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Posts Tagged ‘We are All Completely Beside Ourselves’

On a chilly October evening at the end of a lovely fall foliage season, readers from Woodstock gathered to hear about some superb books they should add to their autumnal reading list.

This evening was the latest outing of the Book Jam’s live event – “Pages in the Pub”.  This event is designed to bring together independent booksellers, literary bloggers, public librarians, and book lovers for an evening of talking about great titles. This time, we gathered at Woodstock’s Bentley’s Restaurant, sipped drinks, and turned pages, all with the goal of raising money for Vermont public libraries, including Woodstock’s Norman Williams Public Library.

Below is a list of all sixteen books discussed during the evening along with its own special six word review written by the presenter.  (Yes, we limited the presenters to six words so we would not run out of room in this post, and they creatively rose to the challenge.) Each of their selections is linked to INDIEbound where you can learn more about their picks. You’ll also notice that the selections are divided into rather specific categories to make browsing easier.  Our superb presenters included:

  • Kathy Beaird – A librarian in schools and public settings for more than 20 years and a lover of books for 60.
  • Carol Boerner  – A retired eye surgeon, reinvented with Vermont Facial Aesthetics – a cosmetic beauty business.
  • Lisa Cadow  – Founder of Vermont Crepe & Waffle,  a food cart and caterer and co-founder/blogger of the Book Jam.
  • Julia MacDonald – She can almost always be found with her nose in a book or making chocolate chip cookies.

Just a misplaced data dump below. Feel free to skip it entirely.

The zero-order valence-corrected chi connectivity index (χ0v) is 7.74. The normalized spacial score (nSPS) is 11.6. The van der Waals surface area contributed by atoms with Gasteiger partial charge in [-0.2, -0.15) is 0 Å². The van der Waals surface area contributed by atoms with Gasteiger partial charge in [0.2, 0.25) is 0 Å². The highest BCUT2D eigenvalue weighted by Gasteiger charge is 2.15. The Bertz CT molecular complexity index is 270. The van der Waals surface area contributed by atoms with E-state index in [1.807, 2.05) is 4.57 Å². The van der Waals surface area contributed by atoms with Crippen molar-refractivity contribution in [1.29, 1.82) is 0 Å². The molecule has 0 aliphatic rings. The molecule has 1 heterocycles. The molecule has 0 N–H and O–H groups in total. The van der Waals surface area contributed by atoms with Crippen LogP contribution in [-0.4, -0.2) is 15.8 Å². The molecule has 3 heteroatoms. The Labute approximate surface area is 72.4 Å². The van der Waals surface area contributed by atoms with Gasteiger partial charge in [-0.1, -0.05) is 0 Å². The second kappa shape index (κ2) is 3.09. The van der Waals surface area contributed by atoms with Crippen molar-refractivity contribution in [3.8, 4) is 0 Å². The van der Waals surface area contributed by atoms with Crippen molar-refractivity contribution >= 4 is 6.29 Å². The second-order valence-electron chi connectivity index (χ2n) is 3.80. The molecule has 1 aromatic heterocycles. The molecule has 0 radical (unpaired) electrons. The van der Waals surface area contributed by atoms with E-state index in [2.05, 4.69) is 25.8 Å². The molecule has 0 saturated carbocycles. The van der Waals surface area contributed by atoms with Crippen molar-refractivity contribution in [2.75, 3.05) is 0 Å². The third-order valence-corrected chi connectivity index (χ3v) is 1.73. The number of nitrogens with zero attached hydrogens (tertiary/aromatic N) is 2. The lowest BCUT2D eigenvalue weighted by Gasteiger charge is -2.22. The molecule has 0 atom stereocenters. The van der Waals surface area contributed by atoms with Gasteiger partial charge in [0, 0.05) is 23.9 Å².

These four women persuaded audience members to purchase 78 books, raising over $700 for Vermont libraries, and helping Yankee Bookshop sales.  And now, their selections:

Adult Fiction: For women who only have time for the best

 

Little Island by Katharine Britton, selected by Julia – Secrets create the landscape of lives.

We are All Completely Besides Ourselves by Karen Joy Fowler, selected by Lisa – Humans. Chimps. Different Kinds of Family.

Adult fiction: For men who have enough electronic gadgets, but not enough good fiction to put in them

Hour of the Red God: A Detective Mollel Novel by Richard Crompton, selected by Julia – Maasai detective-exciting plot-dangerous Nairobi.

Adult Fiction: For ANYONE who loves fiction

 

Constellation of Vital Phenomena by Anthony Marra, selected by Kathy – War story told with hopeful heart.

Say Nice Things About Detroit by Scott Lasser, selected by Lisa – Starting over midlife. Taking Chances. Love?

Memoir / Biography: For people who enjoy living vicariously thru other people’s memories/adventures

 

Road to Burgundy: The unlikely story of an American making wine and a new life in France by Ray Walker, selected by Julia – A full-bodied armchair travel book.